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aboutSQL

Introducing SELECT

10/27/2000

One of the most important functions of any database application is finding the data that's in the database. We're going to spend the next few columns exploring the SQL SELECT command, the workhorse of most database applications. Hopefully you've got a database up and running so you can try this yourself as we work through the command.

Simple SELECT

We'll be using the simple database we started with last week as a starting point for our experiments with the SELECT command. We'll be SELECTing data from our tiny music database table (which we'll name MusicCollection for ease of reference):

MusicCollection
ID Title Artist Year
1 Pet Sounds The Beach Boys 1966
2 Security Peter Gabriel 1990
3 The Way it Is Bruce Hornsby 1986
4 Joshua Judges Ruth Lyle Lovett 1992

As was mentioned in the original article, SQL is very English-like. Commands typically consist of a verb, an object, and possibly a set of clauses that modify the object. So to find all of the musical artists in the database, we could say something like "Choose all the values from the Artist field of the database." The SQL translation of this sentence is

SELECT Artist FROM MusicCollection;

The is the most basic version of the SELECT command. It returns an entire column of data from the database. In this case the results would look something like the following.

Artist
--------------------
The Beach Boys
Peter Gabriel
Bruce Hornsby
Lyle Lovett

So what else can you do with SELECT? Plenty! You can retrieve multiple columns.

SELECT Artist,Title FROM MusicCollection;

which would return

Artist Title
-------------------- --------------------
The Beach Boys Pet Sounds
Peter Gabriel Security
Bruce Hornsby The Way it Is
Lyle Lovett Joshua Judges Ruth

You can also use a shortcut command to return ALL the columns of a database, basically displaying the entire thing. This is accomplished by using an asterisk (*) instead of any column names.

SELECT * FROM MusicCollection;

which would return

ID Artist Title Year
----- -------------------- -------------------- -----
1 Pet Sounds The Beach Boys 1966
2 Security Peter Gabriel 1990
3 The Way it Is Bruce Hornsby 1986
4 Joshua Judges Ruth Lyle Lovett 1992

You can even get really fancy and assign a field a new temporary name, or an alias. This technique is normally used when there are fields in two or more tables with the same name, which is a topic for a later column -- but just for fun (for the sake of completeness), we could do something like the following:

SELECT Title AS AlbumName FROM MusicCollection;


AlbumName
--------------------
Pet Sounds
Security
The Way it Is
Joshua Judges Ruth

So here's what we know so far about the SELECT statement:

  1. SELECT returns one or more columns from a data table chosen by field name.
  2. The FROM clause identifies the database table to use as a source of data.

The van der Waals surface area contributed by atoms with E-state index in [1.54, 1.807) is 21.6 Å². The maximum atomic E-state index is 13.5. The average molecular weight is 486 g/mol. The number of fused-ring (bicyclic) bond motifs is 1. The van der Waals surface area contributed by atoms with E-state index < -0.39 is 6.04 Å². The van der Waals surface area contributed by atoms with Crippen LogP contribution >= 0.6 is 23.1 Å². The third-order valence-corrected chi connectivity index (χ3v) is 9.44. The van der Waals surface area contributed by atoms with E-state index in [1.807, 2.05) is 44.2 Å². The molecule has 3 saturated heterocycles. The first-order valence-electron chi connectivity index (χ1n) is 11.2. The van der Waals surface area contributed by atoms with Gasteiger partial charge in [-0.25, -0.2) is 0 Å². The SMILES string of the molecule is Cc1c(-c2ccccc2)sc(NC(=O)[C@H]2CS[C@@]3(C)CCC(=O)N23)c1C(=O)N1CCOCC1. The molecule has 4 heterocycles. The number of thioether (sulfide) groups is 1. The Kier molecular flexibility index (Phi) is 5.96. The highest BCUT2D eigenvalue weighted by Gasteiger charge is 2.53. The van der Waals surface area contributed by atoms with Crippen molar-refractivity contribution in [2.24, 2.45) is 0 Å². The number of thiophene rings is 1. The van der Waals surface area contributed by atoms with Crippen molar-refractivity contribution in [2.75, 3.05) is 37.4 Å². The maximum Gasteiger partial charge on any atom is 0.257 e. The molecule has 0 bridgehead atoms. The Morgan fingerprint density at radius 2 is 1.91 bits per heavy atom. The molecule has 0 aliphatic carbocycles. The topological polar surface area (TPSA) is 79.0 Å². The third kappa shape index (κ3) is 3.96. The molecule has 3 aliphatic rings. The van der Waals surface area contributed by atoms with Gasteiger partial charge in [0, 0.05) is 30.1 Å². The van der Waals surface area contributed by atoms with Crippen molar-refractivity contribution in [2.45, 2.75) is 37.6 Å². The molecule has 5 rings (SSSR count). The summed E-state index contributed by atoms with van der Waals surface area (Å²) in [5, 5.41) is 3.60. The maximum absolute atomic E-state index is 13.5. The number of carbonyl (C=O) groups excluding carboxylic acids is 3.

3. The asterisk (*) is a shortcut for returning all field names.
  4. Column names can be aliased.

And to whet your appetite for future columns, we can use the SELECT statement to display data from more than one table. But that's a story for another column. With the space that's left this time, we've got another important topic to cover.

Sorting data with SELECT

SQL is designed to manipulate data, so you can safely assume that SQL has built-in tools for doing almost any sort of common data manipulation task. One exceedingly simple example is sorting data alphabetically. We can take any of the SELECT queries from the previous section and sort them in alphabetical order using the ORDER BY clause.

SELECT Artist, Title FROM MusicCollection ORDER BY Title;


Artist Title
-------------------- --------------------
Lyle Lovett Joshua Judges Ruth
The Beach Boys Pet Sounds
Peter Gabriel Security
Bruce Hornsby The Way it Is

Now we've got Title-sorted data as a result of the SELECT statement. There are plenty of variations on this theme! One possibility is that we can sort in reverse order

SELECT Artist, Title FROM MusicCollection ORDER BY Title DESC;


Artist Title
-------------------- --------------------
Bruce Hornsby The Way it Is
Peter Gabriel Security
The Beach Boys Pet Sounds
Lyle Lovett Joshua Judges Ruth

The DESC keyword is short for DESCending order. The ASCending keyword can also be used, but since it is the default behavior, it is almost always left out.

You can sort on several different columns, each in its own order:

SELECT Artist, Title FROM MusicCollection ORDER BY Title DESC, Artist ASC;


Artist Title
-------------------- --------------------
Bruce Hornsby The Way it Is
Peter Gabriel Security
The Beach Boys Pet Sounds
Lyle Lovett Joshua Judges Ruth

In this example, Title is ordered in descending alphabetical order and is then further sorted by Artist in ascending order (which has no effect in this case since all the artists and titles are distinct). We can even sort by columns that aren't displayed:

SELECT Artist, Title FROM MusicCollection ORDER BY Year;


Artist Title
-------------------- --------------------
Pet Sounds The Beach Boys
The Way it Is Bruce Hornsby
Security Peter Gabriel
Joshua Judges Ruth Lyle Lovett

This selection is properly sorted by Year, even though it wasn't displayed in the output of the SELECT statement.

Next steps

We've only just started getting your feet wet with data selection. So far, the syntax is

SELECT column_name(s) [AS alias] FROM table_name [ORDER BY column_name(s) (ASC | DESC) ]

where the statements in square brackets are optional.

Next, we're going to start filtering the results of the SELECT command using the WHERE clause. This is one of the most powerful tools/capabilities you'll run into as you learn aboutSQL.

John Paul Ashenfelter is president and CTO of TransitionPoint.com, a technology development and analysis group focusing on web database applications.


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